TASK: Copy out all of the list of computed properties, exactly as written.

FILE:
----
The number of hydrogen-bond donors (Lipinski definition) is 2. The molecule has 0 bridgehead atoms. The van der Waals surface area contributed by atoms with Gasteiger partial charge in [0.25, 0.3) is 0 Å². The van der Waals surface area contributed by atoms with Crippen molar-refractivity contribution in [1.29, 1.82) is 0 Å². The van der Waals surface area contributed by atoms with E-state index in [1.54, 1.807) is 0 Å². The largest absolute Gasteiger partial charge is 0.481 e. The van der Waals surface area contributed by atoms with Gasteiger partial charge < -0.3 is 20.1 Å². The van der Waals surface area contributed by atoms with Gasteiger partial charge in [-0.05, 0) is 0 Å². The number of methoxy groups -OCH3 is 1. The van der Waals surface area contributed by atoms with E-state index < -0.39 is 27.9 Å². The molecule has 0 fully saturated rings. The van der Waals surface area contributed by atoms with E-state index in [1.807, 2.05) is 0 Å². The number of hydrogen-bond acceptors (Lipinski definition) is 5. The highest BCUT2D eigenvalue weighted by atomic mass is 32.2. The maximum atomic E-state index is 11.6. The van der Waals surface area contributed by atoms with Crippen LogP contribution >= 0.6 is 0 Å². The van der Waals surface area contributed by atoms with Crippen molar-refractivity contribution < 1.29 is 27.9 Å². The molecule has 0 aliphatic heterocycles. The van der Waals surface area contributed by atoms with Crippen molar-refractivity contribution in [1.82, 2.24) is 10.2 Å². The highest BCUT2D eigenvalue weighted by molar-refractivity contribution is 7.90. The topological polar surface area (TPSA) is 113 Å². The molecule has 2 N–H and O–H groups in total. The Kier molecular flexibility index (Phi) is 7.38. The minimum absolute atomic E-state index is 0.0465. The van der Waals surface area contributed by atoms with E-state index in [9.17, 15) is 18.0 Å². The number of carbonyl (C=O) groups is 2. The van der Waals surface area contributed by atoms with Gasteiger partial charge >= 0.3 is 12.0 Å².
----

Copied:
The number of hydrogen-bond donors (Lipinski definition) is 2. The molecule has 0 bridgehead atoms. The van der Waals surface area contributed by atoms with Gasteiger partial charge in [0.25, 0.3) is 0 Å². The van der Waals surface area contributed by atoms with Crippen molar-refractivity contribution in [1.29, 1.82) is 0 Å². The van der Waals surface area contributed by atoms with E-state index in [1.54, 1.807) is 0 Å². The largest absolute Gasteiger partial charge is 0.481 e. The van der Waals surface area contributed by atoms with Gasteiger partial charge < -0.3 is 20.1 Å². The van der Waals surface area contributed by atoms with Gasteiger partial charge in [-0.05, 0) is 0 Å². The number of methoxy groups -OCH3 is 1. The van der Waals surface area contributed by atoms with E-state index < -0.39 is 27.9 Å². The molecule has 0 fully saturated rings. The van der Waals surface area contributed by atoms with E-state index in [1.807, 2.05) is 0 Å². The number of hydrogen-bond acceptors (Lipinski definition) is 5. The highest BCUT2D eigenvalue weighted by atomic mass is 32.2. The maximum atomic E-state index is 11.6. The van der Waals surface area contributed by atoms with Crippen LogP contribution >= 0.6 is 0 Å². The van der Waals surface area contributed by atoms with Crippen molar-refractivity contribution < 1.29 is 27.9 Å². The molecule has 0 aliphatic heterocycles. The van der Waals surface area contributed by atoms with Crippen molar-refractivity contribution in [1.82, 2.24) is 10.2 Å². The highest BCUT2D eigenvalue weighted by molar-refractivity contribution is 7.90. The topological polar surface area (TPSA) is 113 Å². The molecule has 2 N–H and O–H groups in total. The Kier molecular flexibility index (Phi) is 7.38. The minimum absolute atomic E-state index is 0.0465. The van der Waals surface area contributed by atoms with E-state index in [9.17, 15) is 18.0 Å². The number of carbonyl (C=O) groups is 2. The van der Waals surface area contributed by atoms with Gasteiger partial charge >= 0.3 is 12.0 Å².